Metropolitan Opera says it will sever ties with artists allied with Putin


New York’s renowned opera house, the Metropolitan Opera, announced on Sunday that it would suspend ties with Russian artists and institutions allied with Russian President Vladimir Putin.

In a video statement posted to Facebook, Met chief executive Peter Gelb expressed his solidarity with the people and leaders of Ukraine and said: “As an international opera company, the Met can help ring the bell. alarm and contribute to the fight against oppression…we can no longer engage with artists or institutions that support Putin or are supported by him – not until the invasion and killings have been stopped, that order will not have been restored and restitutions will not have been made.”

In an interview with The New York Times On Sunday, Gelb added: “It’s terrible that artistic relationships, at least temporarily, are the collateral damage of these actions of Putin.” Gelb did not specify which institutions and artists he intends to suspend collaborations, but three of the most prominent that have been actively allied with Putin are the Mariinsky Theater (formerly Kirov) in St. Petersburg; its general and artistic director, conductor Valery Gergiev, who is also the Met’s former principal guest conductor; and star soprano Anna Netrebko, who frequently appears on stage at the Met.

The Met is also set to host a production of Wagner’s opera Lohengrin of the Bolshoi Opera in Moscow in March 2023. The Bolshoi, like the Mariinsky, receives support from the Russian state. (On Friday, the Royal Opera House in London canceled the Bolshoi Ballet’s tour appearances that were scheduled for this summer.)

The Met’s move comes four days after Carnegie Hall and the Vienna Philharmonic Orchestra pulled Gergiev and pianist Denis Matsuev from a three-concert series due to the two musicians’ close ties to Putin.

The Met occupies a particularly important place in terms of alliances with Russian institutions and artists. For years the Met, under Gelb’s direction, brought Mariinsky Theater productions and performers to American audiences.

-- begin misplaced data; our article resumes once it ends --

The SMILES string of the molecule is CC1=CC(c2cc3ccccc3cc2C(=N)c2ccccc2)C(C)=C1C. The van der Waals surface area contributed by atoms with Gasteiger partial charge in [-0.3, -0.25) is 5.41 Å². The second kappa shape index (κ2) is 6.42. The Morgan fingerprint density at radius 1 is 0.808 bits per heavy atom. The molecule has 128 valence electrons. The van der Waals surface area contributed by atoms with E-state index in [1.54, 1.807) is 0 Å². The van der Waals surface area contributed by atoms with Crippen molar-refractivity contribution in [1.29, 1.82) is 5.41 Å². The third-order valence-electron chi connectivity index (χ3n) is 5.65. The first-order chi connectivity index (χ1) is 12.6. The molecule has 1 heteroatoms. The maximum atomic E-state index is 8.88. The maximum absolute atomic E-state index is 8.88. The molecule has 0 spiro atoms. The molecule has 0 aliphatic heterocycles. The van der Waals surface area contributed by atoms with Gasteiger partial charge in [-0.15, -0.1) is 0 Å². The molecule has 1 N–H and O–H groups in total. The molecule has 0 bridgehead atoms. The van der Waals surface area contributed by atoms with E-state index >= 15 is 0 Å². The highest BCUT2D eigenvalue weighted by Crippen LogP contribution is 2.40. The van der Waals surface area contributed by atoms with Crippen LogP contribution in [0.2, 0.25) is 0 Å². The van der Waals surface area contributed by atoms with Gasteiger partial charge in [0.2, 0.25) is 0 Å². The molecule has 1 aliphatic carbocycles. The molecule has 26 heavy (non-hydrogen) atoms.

Valery Gergiev has been an active supporter and friend of Putin since they first met in 1992. In 2014, Gergiev expressed his support for Putin’s actions in Donetsk. (Donetsk is one of the separatist-controlled areas that Putin recognized as an independent region last Monday.)

In 2013, Putin revived a Stalin-era award for Gergiev, presenting him with the Hero of Labor of the Russian Federation award – a year after Gergiev appeared in a Putin election campaign video, proclaiming his support. Putin was a vocal champion of the Mariinsky Theater while serving as Vice Mayor of St. Petersburg.

On Sunday, Gergiev’s European manager Marcus Felsner announced he was dropping him as a client over his ties to Putin. In the United States, Gergiev is represented by manager Douglas Sheldon, whose list also includes the Mariinsky Orchestra and the National Symphony Orchestra of Ukraine. Sheldon did not immediately respond to NPR’s request for comment.

Moreover, the mayors and arts administrators of three European cities have given Gergiev deadlines by which, they say, the conductor must distance himself from Putin and speak out against the invasion – otherwise Gergiev will be fired from his job in government-supported arts institutions. .

In Germany, Munich Mayor Dieter Reiter said that if Gergiev did not speak out against the invasion by Monday, he would be removed from his post as conductor of the Munich Philharmonic Orchestra. In the Netherlands, the Rotterdam Philharmonic Orchestra said it would scrap a Gergiev festival planned for September if the conductor did not part ways with Putin.

At Milan’s legendary La Scala opera house, Gergiev is set to conduct performances of Tchaikovsky’s opera Queen Spades until March 15. Mayor says if Gergiev maintains relationship with Putin, ‘collaboration will be over’, according to newspaper Il Corriere.

Additionally, star soprano Anna Netrebko, whose international rise has been closely linked to her frequent appearances at the Met, may be affected by the Met’s decision. Her next scheduled New York opera appearance is April 30, where she is set to begin a run in the title role of Puccini’s opera. Turandot.

Like Gergiev, Netrebko has been associated with Putin for decades. In 2012, she endorsed his election and said in an interview that she wished she had had the chance to be Putin’s lover, as she admired his “strong male energy”. Shortly after Crimea was annexed in 2014, Netrebko (who became an Austrian citizen in 2006) made a monetary donation to the Donetsk Opera House, entrusted to a pro-Russian separatist leader, Oleg Tsaryov. They were pictured together holding a Russian separatist flag.

In a statement posted to Instagram in Russian and English on Saturday, a day before the Met’s announcement, Netrebko wrote that she was “opposed to this war” and maintained that she was “not a political person”. . But she continued: “Forcing artists, or any public figure, to express their political views in public and denounce their homeland is not right.

In a pugnacious instagram story who has since disappeared, Netrekbo added: “It is particularly despicable of Westerners, sitting comfortably in their homes, not fearing for their lives, to pretend to be brave and pretend to ‘fight’ in putting artists in trouble who asked for nothing. It’s just hypocrisy on their part. Those people who think that being on the “good side” allows them everything and excuses their unfair behavior are just human bullshit. are as bad as blind aggressors. It doesn’t matter which side they come from. ❤”

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